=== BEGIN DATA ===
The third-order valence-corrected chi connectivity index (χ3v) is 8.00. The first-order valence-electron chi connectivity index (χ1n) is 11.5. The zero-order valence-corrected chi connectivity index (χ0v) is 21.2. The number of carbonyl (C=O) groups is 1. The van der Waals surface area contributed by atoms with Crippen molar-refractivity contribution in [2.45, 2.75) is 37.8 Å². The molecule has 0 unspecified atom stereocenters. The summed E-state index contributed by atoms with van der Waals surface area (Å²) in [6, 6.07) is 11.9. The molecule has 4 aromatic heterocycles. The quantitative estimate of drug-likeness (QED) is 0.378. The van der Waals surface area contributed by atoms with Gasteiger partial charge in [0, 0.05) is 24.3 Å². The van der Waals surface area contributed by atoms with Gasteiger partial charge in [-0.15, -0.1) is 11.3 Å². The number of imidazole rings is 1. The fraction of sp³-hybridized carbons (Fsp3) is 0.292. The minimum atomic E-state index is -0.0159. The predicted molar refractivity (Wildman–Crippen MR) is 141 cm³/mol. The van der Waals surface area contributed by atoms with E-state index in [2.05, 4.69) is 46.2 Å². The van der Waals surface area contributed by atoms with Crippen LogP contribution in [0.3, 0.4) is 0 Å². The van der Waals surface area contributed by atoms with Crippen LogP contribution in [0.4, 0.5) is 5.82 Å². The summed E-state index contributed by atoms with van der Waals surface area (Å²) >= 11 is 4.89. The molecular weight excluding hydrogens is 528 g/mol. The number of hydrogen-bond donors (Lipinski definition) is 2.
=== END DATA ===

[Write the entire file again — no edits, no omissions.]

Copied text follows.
The third-order valence-corrected chi connectivity index (χ3v) is 8.00. The first-order valence-electron chi connectivity index (χ1n) is 11.5. The zero-order valence-corrected chi connectivity index (χ0v) is 21.2. The number of carbonyl (C=O) groups is 1. The van der Waals surface area contributed by atoms with Crippen molar-refractivity contribution in [2.45, 2.75) is 37.8 Å². The molecule has 0 unspecified atom stereocenters. The summed E-state index contributed by atoms with van der Waals surface area (Å²) in [6, 6.07) is 11.9. The molecule has 4 aromatic heterocycles. The quantitative estimate of drug-likeness (QED) is 0.378. The van der Waals surface area contributed by atoms with Gasteiger partial charge in [0, 0.05) is 24.3 Å². The van der Waals surface area contributed by atoms with Gasteiger partial charge in [-0.15, -0.1) is 11.3 Å². The number of imidazole rings is 1. The fraction of sp³-hybridized carbons (Fsp3) is 0.292. The minimum atomic E-state index is -0.0159. The predicted molar refractivity (Wildman–Crippen MR) is 141 cm³/mol. The van der Waals surface area contributed by atoms with E-state index in [2.05, 4.69) is 46.2 Å². The van der Waals surface area contributed by atoms with Crippen LogP contribution in [0.3, 0.4) is 0 Å². The van der Waals surface area contributed by atoms with Crippen LogP contribution in [0.4, 0.5) is 5.82 Å². The summed E-state index contributed by atoms with van der Waals surface area (Å²) >= 11 is 4.89. The molecular weight excluding hydrogens is 528 g/mol. The number of hydrogen-bond donors (Lipinski definition) is 2.